While some providers may not be entirely trustworthy, most understand that their writing team is their best asset. If you’re considering writing for one of these sites, there are several review sites on the web that will give you a good idea of ​​what to expect.

Many disgruntled writers leave negative reviews on forums, but these people may not have understood their companies’ terms and conditions. The vast majority of content providers are perfectly legitimate.

7 Health and Wellness Articles

The global market for health and wellness food products is worth about $841 billion, and that’s just food. Add in supplements and treatments, and the market is huge.

Everyone wants to live a longer, healthier life, and many of us are willing to spend a lot of money to help us achieve our goals. This allows scammers to exploit our vulnerabilities and sell us products or treatments that are of dubious benefit or sometimes downright dangerous. This is a headache for the many genuine companies that market carefully crafted products that fill a real need.

You should carefully research both the product and the seller. The rule of thumb is that if it sounds too good to be true, it probably is. Before taking supplements, it is a good idea to consult your medical provider.

6 recruitment agencies

A professional recruitment agency wants to put the right person in the right position. The company the agency represents pays a fee whether the work is part-time or full-time, temporary or permanent. It is a legitimate business that can save an employer time and effort and find a job applicant the position that suits her needs. Unfortunately, some scammers also work in this field.

Fake recruitment agencies may offer jobs on social media or contact you directly via email. These are after your personal information; do not answer if you do not know the agency. Some job placement agencies ask you to pay a registration fee. This is a red flag; a genuine agency will charge the company, not the job applicant.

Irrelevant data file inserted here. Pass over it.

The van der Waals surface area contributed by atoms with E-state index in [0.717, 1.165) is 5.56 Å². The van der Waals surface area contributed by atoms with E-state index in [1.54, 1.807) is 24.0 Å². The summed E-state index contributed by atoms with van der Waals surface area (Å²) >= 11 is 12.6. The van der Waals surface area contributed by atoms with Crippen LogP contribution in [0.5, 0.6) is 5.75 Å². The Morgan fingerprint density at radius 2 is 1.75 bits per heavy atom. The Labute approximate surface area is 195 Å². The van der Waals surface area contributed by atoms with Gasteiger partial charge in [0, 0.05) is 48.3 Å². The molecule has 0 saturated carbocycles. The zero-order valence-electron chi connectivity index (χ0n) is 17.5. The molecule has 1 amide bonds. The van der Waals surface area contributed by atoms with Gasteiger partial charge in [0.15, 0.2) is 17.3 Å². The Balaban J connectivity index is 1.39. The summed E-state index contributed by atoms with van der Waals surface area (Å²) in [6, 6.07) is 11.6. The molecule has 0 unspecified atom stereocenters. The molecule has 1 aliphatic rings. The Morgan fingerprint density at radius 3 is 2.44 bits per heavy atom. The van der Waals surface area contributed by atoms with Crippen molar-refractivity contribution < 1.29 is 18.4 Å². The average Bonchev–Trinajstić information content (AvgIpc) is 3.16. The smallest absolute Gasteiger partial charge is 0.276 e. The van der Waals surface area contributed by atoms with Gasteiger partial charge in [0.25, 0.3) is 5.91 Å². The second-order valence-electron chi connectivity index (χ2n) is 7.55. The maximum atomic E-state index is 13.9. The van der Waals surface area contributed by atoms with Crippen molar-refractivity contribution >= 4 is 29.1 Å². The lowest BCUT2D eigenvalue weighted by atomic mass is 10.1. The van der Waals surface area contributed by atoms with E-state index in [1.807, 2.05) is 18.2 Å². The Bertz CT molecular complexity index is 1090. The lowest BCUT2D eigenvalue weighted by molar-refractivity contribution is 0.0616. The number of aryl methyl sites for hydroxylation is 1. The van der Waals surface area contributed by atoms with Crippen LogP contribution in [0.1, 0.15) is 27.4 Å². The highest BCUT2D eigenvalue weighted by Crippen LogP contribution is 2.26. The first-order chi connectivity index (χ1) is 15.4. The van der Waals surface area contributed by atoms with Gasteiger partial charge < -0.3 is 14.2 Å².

Again, it’s a matter of doing a bit of homework to find out if the placement agency is genuine.

5 Technical support

A true technical support team works under a strict code of conduct. Take Microsoft as an example. Microsoft will never send you an email out of the blue that your computer has a problem. The company will not call you to ask for financial or personal information. If your computer displays a pop-up asking you to call a number, no matter what you say, it’s not from Microsoft. In other words, they won’t contact you if you don’t contact them.

Scammers posing as tech support personnel may ask you to pay for a repair you don’t need or try to scam you out of your personal information.

You should report any suspicious messages directly to the actual company (eBay, Amazon, Walmart, etc.) and consider reporting it to your local police. These scammers are giving real tech support teams a bad name.

4 online training